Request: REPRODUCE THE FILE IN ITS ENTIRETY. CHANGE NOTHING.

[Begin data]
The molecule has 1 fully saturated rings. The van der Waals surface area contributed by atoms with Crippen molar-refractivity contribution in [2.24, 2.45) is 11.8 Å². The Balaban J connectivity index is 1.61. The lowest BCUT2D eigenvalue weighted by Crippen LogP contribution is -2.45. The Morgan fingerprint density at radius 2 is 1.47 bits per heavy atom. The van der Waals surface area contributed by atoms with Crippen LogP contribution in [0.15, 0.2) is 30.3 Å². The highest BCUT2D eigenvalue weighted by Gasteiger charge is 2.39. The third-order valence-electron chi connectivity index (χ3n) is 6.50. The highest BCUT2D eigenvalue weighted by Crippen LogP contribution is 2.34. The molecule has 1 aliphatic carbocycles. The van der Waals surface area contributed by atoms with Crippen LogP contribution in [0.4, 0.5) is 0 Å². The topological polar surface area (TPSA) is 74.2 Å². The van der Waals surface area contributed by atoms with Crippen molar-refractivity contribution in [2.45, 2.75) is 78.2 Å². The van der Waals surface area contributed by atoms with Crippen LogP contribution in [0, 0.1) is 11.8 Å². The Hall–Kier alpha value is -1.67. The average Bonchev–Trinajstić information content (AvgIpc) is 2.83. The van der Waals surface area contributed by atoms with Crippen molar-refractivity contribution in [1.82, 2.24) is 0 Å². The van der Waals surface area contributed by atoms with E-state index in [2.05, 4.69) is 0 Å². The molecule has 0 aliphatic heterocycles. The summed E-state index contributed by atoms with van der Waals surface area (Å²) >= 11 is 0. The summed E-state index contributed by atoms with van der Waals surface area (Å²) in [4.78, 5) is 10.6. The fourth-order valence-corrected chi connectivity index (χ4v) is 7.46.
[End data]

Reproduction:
The molecule has 1 fully saturated rings. The van der Waals surface area contributed by atoms with Crippen molar-refractivity contribution in [2.24, 2.45) is 11.8 Å². The Balaban J connectivity index is 1.61. The lowest BCUT2D eigenvalue weighted by Crippen LogP contribution is -2.45. The Morgan fingerprint density at radius 2 is 1.47 bits per heavy atom. The van der Waals surface area contributed by atoms with Crippen LogP contribution in [0.15, 0.2) is 30.3 Å². The highest BCUT2D eigenvalue weighted by Gasteiger charge is 2.39. The third-order valence-electron chi connectivity index (χ3n) is 6.50. The highest BCUT2D eigenvalue weighted by Crippen LogP contribution is 2.34. The molecule has 1 aliphatic carbocycles. The van der Waals surface area contributed by atoms with Crippen LogP contribution in [0.4, 0.5) is 0 Å². The topological polar surface area (TPSA) is 74.2 Å². The van der Waals surface area contributed by atoms with Crippen molar-refractivity contribution in [2.45, 2.75) is 78.2 Å². The van der Waals surface area contributed by atoms with Crippen LogP contribution in [0, 0.1) is 11.8 Å². The Hall–Kier alpha value is -1.67. The average Bonchev–Trinajstić information content (AvgIpc) is 2.83. The van der Waals surface area contributed by atoms with Crippen molar-refractivity contribution in [1.82, 2.24) is 0 Å². The van der Waals surface area contributed by atoms with E-state index in [2.05, 4.69) is 0 Å². The molecule has 0 aliphatic heterocycles. The summed E-state index contributed by atoms with van der Waals surface area (Å²) >= 11 is 0. The summed E-state index contributed by atoms with van der Waals surface area (Å²) in [4.78, 5) is 10.6. The fourth-order valence-corrected chi connectivity index (χ4v) is 7.46.